Use tape if necessary to attach cords to walls or floors.

Q. Are electrical cords in good condition, not frayed or cracked?

__ Yes __ No

Damaged cords may cause a shock or fire.

Replace frayed or cracked cords.

Do not use frayed electrical cords

Q. Do extension cords carry no more than their proper load, as indicated by the ratings labeled on the cord and the appliance?

__ Yes __No

Overloaded extension cords may cause fires.

Replace No. 18 gauge cords with No. 16 gauge cords. Older extension cords using small (No. 18 gauge) wires can overheat at 15 amps or 20 amps.

Change the cord to a higher rated one or unplug some appliances, if the rating on the cord is exceeded because of the power requirements of one or more appliances being used on the cord.

Use an extension cord having a sufficient amp or wattage rating, if an extension cord is needed.

LIGHT BULBS

Q. Are the light bulbs the appropriate size and type for the lamp or fixture?

__ Yes __ No

A bulb of too high wattage or the wrong type may lead to fire through overheating. Ceiling fixtures, recessed lights, and "hooded" lamps will trap heat.

Replace with a bulb of the correct type and wattage. (If you do not know the correct wattage, contact the manufacturer of the fixture.)

Place halogen lamps away from curtains. These lamps become very hot and can cause a fire hazard.

SPACE HEATERS

Q. Are heaters which come with a 3-prong plug being used in a 3-hole outlet or with a properly attached adapter?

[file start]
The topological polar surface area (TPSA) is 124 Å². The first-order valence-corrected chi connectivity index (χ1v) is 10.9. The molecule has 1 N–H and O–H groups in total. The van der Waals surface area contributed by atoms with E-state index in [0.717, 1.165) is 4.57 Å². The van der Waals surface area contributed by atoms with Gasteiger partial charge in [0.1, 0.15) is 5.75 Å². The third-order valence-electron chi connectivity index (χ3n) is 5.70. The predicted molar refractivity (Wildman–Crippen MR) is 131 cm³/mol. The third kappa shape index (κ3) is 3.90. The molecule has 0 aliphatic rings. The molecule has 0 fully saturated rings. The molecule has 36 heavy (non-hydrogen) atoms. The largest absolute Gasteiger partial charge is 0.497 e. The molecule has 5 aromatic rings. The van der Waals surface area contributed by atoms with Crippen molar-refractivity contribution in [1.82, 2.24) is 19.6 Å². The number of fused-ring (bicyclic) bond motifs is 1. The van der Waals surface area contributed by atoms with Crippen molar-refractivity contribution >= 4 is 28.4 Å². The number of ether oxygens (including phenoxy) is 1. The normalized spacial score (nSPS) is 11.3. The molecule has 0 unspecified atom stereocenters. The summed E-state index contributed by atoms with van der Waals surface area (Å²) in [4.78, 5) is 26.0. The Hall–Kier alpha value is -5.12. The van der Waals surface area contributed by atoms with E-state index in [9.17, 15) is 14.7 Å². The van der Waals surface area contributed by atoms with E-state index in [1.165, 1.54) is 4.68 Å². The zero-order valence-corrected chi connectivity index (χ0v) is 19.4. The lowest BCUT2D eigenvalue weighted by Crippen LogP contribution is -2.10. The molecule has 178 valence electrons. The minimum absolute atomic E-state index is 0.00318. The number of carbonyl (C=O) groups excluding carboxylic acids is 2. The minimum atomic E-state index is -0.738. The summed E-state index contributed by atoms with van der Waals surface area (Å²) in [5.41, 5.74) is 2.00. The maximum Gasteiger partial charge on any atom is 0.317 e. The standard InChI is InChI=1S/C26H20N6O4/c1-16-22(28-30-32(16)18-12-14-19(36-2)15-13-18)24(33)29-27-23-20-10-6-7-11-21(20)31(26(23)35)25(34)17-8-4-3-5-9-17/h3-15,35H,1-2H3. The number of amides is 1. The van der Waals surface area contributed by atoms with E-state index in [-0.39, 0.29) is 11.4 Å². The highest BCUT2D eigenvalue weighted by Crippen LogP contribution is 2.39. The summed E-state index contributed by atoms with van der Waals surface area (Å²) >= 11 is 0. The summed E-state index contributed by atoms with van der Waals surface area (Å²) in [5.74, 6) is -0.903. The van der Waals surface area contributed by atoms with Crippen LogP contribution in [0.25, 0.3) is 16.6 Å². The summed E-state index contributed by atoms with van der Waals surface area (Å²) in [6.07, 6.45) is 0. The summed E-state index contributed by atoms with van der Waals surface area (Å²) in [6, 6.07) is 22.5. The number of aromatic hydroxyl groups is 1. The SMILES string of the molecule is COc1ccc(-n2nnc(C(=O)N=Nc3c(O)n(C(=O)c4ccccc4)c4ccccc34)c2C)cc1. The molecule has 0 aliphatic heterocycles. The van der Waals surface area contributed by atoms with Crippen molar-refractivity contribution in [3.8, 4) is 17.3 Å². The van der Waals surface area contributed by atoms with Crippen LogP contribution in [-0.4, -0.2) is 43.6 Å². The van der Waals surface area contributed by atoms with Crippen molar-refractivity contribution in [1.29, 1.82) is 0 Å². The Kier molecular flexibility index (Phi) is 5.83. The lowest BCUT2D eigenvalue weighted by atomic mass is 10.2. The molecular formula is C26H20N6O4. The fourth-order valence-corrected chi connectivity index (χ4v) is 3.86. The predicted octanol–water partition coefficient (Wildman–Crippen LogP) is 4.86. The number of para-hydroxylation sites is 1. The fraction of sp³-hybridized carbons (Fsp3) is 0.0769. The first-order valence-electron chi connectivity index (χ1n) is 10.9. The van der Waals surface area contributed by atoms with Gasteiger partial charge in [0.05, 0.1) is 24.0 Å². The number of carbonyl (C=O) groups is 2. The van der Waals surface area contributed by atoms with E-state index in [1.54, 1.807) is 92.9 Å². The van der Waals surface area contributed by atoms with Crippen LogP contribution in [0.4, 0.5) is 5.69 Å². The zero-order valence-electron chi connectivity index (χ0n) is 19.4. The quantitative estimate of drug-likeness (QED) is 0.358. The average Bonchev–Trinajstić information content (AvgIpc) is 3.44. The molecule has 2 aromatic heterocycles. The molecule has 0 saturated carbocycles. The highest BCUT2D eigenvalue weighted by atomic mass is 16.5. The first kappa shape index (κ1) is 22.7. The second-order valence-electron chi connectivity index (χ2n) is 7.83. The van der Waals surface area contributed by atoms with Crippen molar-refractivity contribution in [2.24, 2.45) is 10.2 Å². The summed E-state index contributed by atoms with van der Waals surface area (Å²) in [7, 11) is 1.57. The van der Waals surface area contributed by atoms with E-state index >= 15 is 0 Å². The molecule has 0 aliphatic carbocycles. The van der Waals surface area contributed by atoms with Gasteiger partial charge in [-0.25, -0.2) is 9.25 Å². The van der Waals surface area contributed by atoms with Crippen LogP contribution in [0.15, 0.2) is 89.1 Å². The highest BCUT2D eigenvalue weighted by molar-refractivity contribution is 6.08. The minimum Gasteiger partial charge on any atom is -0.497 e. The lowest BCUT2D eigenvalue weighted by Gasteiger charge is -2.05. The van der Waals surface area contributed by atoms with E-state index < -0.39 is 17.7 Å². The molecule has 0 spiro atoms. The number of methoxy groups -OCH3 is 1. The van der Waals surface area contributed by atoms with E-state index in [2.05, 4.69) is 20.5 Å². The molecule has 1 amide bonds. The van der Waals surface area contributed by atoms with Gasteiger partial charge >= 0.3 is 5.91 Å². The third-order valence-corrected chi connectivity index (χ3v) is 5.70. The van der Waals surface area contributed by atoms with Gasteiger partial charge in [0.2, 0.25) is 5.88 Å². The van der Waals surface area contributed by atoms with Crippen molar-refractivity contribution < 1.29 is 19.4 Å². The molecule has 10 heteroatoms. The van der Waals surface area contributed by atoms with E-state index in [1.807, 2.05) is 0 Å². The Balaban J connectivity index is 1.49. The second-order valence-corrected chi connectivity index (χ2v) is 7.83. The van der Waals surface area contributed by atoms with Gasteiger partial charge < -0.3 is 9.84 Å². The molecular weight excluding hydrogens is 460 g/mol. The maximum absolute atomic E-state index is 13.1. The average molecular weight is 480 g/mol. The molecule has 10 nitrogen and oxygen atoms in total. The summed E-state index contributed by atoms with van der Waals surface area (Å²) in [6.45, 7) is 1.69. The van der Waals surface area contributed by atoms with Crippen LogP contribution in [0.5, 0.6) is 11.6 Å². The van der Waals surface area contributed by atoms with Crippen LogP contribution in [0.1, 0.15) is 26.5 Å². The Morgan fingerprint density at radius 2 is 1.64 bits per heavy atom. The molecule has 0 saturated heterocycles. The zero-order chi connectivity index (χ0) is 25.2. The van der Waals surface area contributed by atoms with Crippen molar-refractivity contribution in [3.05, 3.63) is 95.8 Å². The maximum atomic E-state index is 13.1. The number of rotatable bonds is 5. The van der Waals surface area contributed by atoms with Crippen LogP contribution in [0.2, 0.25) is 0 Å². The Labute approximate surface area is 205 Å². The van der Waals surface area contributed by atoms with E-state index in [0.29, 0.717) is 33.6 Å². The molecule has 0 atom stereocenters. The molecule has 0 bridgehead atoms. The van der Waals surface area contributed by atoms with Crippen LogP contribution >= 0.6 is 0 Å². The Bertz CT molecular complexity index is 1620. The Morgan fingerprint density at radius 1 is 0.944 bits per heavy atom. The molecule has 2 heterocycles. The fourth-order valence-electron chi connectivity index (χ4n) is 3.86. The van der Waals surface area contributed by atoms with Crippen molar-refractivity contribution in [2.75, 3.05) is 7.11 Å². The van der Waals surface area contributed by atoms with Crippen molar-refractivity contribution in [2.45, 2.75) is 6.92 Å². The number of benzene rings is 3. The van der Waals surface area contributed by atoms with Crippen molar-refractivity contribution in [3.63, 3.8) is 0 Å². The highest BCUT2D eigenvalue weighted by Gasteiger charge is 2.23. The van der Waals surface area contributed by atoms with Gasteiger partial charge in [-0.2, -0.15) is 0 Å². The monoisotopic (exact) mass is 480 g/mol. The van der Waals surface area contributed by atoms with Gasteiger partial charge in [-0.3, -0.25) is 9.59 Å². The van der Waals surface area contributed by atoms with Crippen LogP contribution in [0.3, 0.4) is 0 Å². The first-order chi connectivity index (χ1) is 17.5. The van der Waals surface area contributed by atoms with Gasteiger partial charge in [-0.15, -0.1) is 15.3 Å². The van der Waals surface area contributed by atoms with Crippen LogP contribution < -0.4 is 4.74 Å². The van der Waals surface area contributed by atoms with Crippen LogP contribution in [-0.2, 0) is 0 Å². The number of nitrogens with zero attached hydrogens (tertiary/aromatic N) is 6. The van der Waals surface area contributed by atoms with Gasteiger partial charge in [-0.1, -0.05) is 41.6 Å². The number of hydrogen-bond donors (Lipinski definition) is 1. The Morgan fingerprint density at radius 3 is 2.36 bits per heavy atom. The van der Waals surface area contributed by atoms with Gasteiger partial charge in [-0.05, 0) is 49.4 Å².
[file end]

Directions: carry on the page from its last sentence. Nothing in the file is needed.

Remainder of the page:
__Yes __ No

The grounding feature provided by a 3-hole receptacle or an adapter for a 2-hole receptacle is a safety feature designed to lessen the risk of shock.

Never defeat the grounding feature.

Use an adapter to connect the heater's 3-prong plug, if you do not have a 3-hole outlet. Make sure the adapter ground wire or tab is attached to the outlet.

Q. Are heaters placed where they can not be knocked over, and away from furnishings and flammable materials, such as curtains or rugs?

__Yes __ No

Heaters can cause fires or serious burns if they cause you to trip, if they are knocked over or if they are placed near home furnishings.

Relocate heaters away from passageways and flammable materials such as curtains, rugs, furniture or newspaper.

SHOCK PROTECTORS

GROUND-FAULT CIRCUIT INTERRUPTERS
CIRCUIT BREAKER RECEPTACLE PLUG-IN

A Ground Fault Circuit Interrupter (GFCI) detects any loss (leakage) of electrical current in a circuit that might be flowing through a person using an electrical product. When such a loss is detected, the GFCI turns electricity off before severe injuries or electrocution can occur. (However, you may receive a painful shock during the time that it takes for the GFCI to cut off the electricity.)

GFCI wall outlets can be installed in place of standard outlets to protect against electrocution for just that outlet, or a series of outlets in the same branch.